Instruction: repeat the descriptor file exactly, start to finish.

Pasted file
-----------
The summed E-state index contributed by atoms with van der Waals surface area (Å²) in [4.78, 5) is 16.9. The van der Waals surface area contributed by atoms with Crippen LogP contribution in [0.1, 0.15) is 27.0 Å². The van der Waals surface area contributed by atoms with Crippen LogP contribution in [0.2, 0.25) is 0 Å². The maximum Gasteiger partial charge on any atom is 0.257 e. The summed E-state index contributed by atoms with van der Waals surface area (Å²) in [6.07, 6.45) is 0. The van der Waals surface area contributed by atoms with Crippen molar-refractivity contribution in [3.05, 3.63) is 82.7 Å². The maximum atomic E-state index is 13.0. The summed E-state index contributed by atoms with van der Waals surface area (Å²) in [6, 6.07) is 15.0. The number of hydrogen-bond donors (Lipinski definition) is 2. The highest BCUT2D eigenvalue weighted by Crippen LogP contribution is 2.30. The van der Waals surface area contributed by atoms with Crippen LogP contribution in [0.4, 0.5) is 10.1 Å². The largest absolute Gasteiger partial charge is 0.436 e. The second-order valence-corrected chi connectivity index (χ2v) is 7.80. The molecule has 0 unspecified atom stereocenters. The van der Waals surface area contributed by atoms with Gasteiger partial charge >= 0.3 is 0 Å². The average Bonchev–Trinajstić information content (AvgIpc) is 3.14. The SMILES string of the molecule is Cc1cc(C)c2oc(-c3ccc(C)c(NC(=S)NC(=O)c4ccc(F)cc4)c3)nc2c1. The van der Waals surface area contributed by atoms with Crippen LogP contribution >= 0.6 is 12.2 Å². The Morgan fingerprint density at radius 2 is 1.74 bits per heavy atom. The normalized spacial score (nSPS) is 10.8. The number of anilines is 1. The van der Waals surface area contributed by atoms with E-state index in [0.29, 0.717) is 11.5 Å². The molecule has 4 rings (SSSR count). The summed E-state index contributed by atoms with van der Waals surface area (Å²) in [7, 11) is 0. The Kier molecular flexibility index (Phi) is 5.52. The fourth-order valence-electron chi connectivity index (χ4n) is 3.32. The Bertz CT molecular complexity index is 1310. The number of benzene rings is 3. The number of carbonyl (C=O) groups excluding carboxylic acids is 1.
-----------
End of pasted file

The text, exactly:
The summed E-state index contributed by atoms with van der Waals surface area (Å²) in [4.78, 5) is 16.9. The van der Waals surface area contributed by atoms with Crippen LogP contribution in [0.1, 0.15) is 27.0 Å². The van der Waals surface area contributed by atoms with Crippen LogP contribution in [0.2, 0.25) is 0 Å². The maximum Gasteiger partial charge on any atom is 0.257 e. The summed E-state index contributed by atoms with van der Waals surface area (Å²) in [6.07, 6.45) is 0. The van der Waals surface area contributed by atoms with Crippen molar-refractivity contribution in [3.05, 3.63) is 82.7 Å². The maximum atomic E-state index is 13.0. The summed E-state index contributed by atoms with van der Waals surface area (Å²) in [6, 6.07) is 15.0. The number of hydrogen-bond donors (Lipinski definition) is 2. The highest BCUT2D eigenvalue weighted by Crippen LogP contribution is 2.30. The van der Waals surface area contributed by atoms with Crippen LogP contribution in [0.4, 0.5) is 10.1 Å². The largest absolute Gasteiger partial charge is 0.436 e. The second-order valence-corrected chi connectivity index (χ2v) is 7.80. The molecule has 0 unspecified atom stereocenters. The van der Waals surface area contributed by atoms with Gasteiger partial charge >= 0.3 is 0 Å². The average Bonchev–Trinajstić information content (AvgIpc) is 3.14. The SMILES string of the molecule is Cc1cc(C)c2oc(-c3ccc(C)c(NC(=S)NC(=O)c4ccc(F)cc4)c3)nc2c1. The van der Waals surface area contributed by atoms with Crippen LogP contribution >= 0.6 is 12.2 Å². The Morgan fingerprint density at radius 2 is 1.74 bits per heavy atom. The normalized spacial score (nSPS) is 10.8. The number of anilines is 1. The van der Waals surface area contributed by atoms with E-state index in [0.29, 0.717) is 11.5 Å². The molecule has 4 rings (SSSR count). The summed E-state index contributed by atoms with van der Waals surface area (Å²) in [7, 11) is 0. The Kier molecular flexibility index (Phi) is 5.52. The fourth-order valence-electron chi connectivity index (χ4n) is 3.32. The Bertz CT molecular complexity index is 1310. The number of benzene rings is 3. The number of carbonyl (C=O) groups excluding carboxylic acids is 1.